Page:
Medical officer Lieutenant Walter B. Burwell wrote:
One of our corpsmen tending the wounded on the flight deck saw the plight of those isolated by fire on the forecastle. He came below to report that medical help was critically needed there. It seemed to me that we would have to try to get through to them. So he and I restocked our first aid bags with morphine syrettes, tourniquets, sulfa, Vaseline, and bandages, commandeered a fire extinguisher and made our way forward, dodging flames along the main deck. Along part of the way, we were joined by a sailor manning a seawater fire hose with fairly good pressure, and though the seawater would only scatter the gasoline fires away from us, by using the water and foam alternatively as we advanced, we managed to work our way up several decks, through passageways along the wrecked and burning combat information center and decoding area, through officers' country, and finally out on the forecastle. Many of the crew on the forecastle and the catwalks above it had been blown over the side by the explosions. But others trapped below and aft of the forecastle area found themselves under a curtain of fire from aviation gasoline pouring down from burning planes on the flight deck above. Their only escape was to leap aflame into the sea, but some were trapped so that they were incinerated before they could leap. By the time we arrived on the forecastle, the flow of gasoline had mostly consumed itself, and flames were only erupting and flickering from combustible areas of water and oil. Nonetheless, the decks and bulkheads were still blistering hot and ammunition in the small arms locker on the deck below was popping from the heat like strings of firecrackers. With each salvo of popping, two or three more panicky crew men would leap over the side, and we found that our most urgent task was to persuade those poised on the rail not to jump by a combination of physical restraint and reassurance that fires were being controlled and that more help was on the way. Most of the remaining wounded in the forecastle area were severely burned beyond recognition and hope.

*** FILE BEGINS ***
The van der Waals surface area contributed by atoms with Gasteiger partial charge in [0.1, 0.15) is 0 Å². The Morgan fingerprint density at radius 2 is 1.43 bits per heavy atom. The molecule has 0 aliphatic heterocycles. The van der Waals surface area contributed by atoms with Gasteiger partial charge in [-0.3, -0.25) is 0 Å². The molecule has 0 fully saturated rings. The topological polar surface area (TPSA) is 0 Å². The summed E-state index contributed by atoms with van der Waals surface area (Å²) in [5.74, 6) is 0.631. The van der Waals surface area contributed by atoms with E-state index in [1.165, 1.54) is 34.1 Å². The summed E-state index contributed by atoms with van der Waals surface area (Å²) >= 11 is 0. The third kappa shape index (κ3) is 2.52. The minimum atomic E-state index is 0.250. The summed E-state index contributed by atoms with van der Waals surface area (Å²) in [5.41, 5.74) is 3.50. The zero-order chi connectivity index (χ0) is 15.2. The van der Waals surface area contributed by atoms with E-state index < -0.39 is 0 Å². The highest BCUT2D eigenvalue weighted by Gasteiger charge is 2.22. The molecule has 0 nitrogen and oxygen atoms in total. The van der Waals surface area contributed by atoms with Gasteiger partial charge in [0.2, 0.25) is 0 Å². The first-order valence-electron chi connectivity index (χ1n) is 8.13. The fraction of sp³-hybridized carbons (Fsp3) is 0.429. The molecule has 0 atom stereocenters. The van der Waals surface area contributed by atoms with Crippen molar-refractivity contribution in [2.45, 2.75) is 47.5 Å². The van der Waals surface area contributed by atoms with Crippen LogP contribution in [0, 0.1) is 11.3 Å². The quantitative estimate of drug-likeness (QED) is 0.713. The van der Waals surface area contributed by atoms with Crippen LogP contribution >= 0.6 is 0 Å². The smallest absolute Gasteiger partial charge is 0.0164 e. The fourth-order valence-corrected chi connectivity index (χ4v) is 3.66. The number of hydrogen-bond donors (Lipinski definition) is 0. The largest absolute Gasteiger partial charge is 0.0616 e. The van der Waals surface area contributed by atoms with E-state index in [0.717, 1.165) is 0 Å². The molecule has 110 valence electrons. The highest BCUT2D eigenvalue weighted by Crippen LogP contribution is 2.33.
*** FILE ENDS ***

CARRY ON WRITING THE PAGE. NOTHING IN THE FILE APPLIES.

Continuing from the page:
Within two hours, her flight deck was sufficiently repaired to enable the escort carrier to resume air operations. Suwanee's group fought off two more air attacks before 13:00; then steamed in a northeasterly direction to join Taffy 3 and launch futile searches for Kurita's rapidly retiring force. Just after noon on 26 October, another group of kamikazes jumped Taffy 1. A Zero crashed into Suwanee's flight deck at 1240 and careened into a torpedo bomber which had just been recovered. The two planes erupted upon contact as did nine other planes on her flight deck. The resulting fire burned for several hours, but was finally brought under control. The casualties for 25–26 October were 107 dead and 160 wounded. The escort carriers put into Kossol Roads in the Palaus on 28 October, then headed for Manus for upkeep on 1 November.

**This image is from the 2nd of the two strikes on Suwanee**
Berlin-class replenishment ship Berlin (A 1411) at Stagnesbasen in Harstad, Norway. March 2022
Spruance-class destroyer USS Deyo DD-989, Sep 1993. Image by u/surrounded_by_vapor

USS Enterprise (CVN-65), rear, and USS Carl Vinson (CVN-70) meet briefly in the seas of the Arabian Gulf Region. Enterprise's deployment was extended after the 9/11 attacks, 16th September 2001.
Battleship HMS Warspite and other vessels at the Spithead Review off Gosport, Portsmouth. Photographed by Aerofilms Ltd in July 1924.

Battlecruiser HMS Repulse (34) anchored off the French coast at Villefranche-sur-Mer on the Côte d'Azur circa 1938
Durance-class tanker Marne seen from Aquitaine-class FREMM Auvergne while they are both deployed with the Charles de Gaulle CSG, March 2022

Charles de Gaulle (R 91) transits the Mediterranean Sea, March 2022
Heavy cruiser USS Portland (CA-33) from the port stern at Mare Island, wearing 32/7D, 1944

Landing Ships Tank LST 206 & LST 22 on a Leyte beach, Philippine Islands. Oct 20th, 1944
Dunkerque class battleship Strasbourg entering Toulon in 1942
Australia & RN:
Modified Leander class light cruiser HMAS Hobart (inshore) and modified Dido Class cruiser HMS Black Prince (Ex RNZN) at the breakers yard in Japan, late 1962/ early 1963
South Africa:
President-class (Rothesay or Type 12M) anti-submarine warfare frigate SAS President Kruger (F150), alongside at Naval Base Simon's Town c. 1970s.
Museum battleship USS Texas in dry dock at the Todd Shipyards in Galveston during her 1988-1990 refit